Assemble the steering axle as follows, top to bottom: cap nut, washer, body plank, washer, front axle plank, washer, (washer…), bolt. If n washers would allow you to tighten the cap nut so that the axle could not move, then you want to use n-1 washers. Tighten the cap nut securely, so it will never fall off, but so that there is still play around the steering bolt so the axle can turn.

Finally, drill two more pilot holes at either end of the steering axle, screw in the eye-bolts, and tie on an appropriate length of rope, and you’re good to go! You’ll be rollin’ by lunchtime!

My final cart is a little closer to the original plans, and looks like this:

Go-cart Go-cart in action

I used a 1×8 plank for the body, because I had it laying around, but I’m not sure whether the go-cart would be sturdy enough for me to ride — with 2×6 there would be no such worry. I also had some 1×12 plank and carpet (and a power stapler) around to make a simple seat. The biggest difference is the wheels. If you have a jogging stroller you’re done with, I recommend the big back wheels, because it looks really cool, and probably rolls better than casters. I ended up securing the steel tubing to the rear axle using U-bolts, drilling holes all the way through the wood.

So knees.jpgthe boys had a great time helping to make the cart, and of course a great time riding it! Note that riding is still a learning process, and even though it is low-down, the cart can flip over if turned too fast. Encouraging them to turn only gently, and to lean back for a low center of gravity should help. But prepare for at least one well-skinned knee per child.

UPDATE: Frequent Blogorrhea correspondent Bruce S. sent in an historic photo of the gocart made for him by infrequent Blogorrhea correspondent setty. I am now less proud of my accomplishment. Look at those suspension springs, and the rack&pinion steering! I bet he even MacGyvered his own wheels out of bubblegum and paper clips! He even included side-view mirrors — no wait, those are ears…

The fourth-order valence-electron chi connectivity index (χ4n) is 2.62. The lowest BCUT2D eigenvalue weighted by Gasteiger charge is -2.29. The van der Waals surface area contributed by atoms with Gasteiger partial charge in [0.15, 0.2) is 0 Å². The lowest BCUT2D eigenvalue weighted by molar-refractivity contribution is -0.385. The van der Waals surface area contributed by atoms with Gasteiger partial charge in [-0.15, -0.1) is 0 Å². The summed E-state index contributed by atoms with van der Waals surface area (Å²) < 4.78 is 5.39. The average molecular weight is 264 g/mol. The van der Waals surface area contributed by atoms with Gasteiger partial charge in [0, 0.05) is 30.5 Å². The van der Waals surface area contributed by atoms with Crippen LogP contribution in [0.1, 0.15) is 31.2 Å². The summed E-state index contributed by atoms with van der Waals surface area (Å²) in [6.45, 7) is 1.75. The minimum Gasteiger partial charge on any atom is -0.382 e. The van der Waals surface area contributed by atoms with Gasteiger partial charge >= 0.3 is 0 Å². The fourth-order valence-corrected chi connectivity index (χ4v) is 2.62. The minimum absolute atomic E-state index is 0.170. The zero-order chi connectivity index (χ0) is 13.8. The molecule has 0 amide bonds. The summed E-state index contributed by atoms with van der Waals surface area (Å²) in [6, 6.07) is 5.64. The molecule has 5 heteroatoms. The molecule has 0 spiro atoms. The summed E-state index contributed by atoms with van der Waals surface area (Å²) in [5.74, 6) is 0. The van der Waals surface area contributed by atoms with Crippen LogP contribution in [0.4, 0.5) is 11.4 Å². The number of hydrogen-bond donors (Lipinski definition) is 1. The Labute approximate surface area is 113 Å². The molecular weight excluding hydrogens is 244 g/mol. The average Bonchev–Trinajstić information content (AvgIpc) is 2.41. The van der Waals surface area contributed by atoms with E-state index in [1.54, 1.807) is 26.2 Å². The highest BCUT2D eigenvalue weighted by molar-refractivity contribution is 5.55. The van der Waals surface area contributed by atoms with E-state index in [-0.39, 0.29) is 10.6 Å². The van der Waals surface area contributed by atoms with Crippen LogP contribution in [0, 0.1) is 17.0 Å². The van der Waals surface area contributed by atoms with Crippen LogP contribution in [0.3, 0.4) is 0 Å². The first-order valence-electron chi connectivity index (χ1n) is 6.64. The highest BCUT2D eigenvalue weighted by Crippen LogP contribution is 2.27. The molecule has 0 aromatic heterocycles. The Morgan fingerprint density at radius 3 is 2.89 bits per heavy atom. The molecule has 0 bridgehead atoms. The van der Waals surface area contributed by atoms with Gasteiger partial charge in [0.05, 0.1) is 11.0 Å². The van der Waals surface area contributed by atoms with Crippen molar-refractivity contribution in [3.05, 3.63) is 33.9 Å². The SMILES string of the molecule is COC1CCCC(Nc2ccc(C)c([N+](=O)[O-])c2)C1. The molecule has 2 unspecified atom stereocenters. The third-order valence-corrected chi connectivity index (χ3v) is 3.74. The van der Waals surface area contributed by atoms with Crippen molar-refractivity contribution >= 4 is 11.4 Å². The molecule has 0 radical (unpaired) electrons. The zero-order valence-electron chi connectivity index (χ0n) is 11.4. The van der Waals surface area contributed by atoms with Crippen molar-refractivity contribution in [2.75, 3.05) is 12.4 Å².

oldcart.jpg

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18 Responses

  1. “Boys are very different,” she observed.

    TIME’s recent cover story referenced this book. the cover wanted to take to task the rather populist notion that “our boys are in danger.” i didn’t finish the article because in its zeal to debunk popular thought (betraying a terribly american way and a dose of academic one-up-man ship) it comes back round to simply adopting another popular theory. th eone thing i liked was how it said you can find stats to back up any social theory.

    and, yes, dr. mohler, boys are different from girls, very much so; a girl’s version of this book seems kinda silly. i am just not fully persuaded that i need to know how to pull apart a car to be male; and i am not so sure boys need to learn to be one through books. when i caught frogs and shot birds with me bb gun it wasn’t because my dad nor i read a book. and, c’mon, real boys don’t give a hoot about shakespeare…do they? i didn’t until college. maybe that was for the better.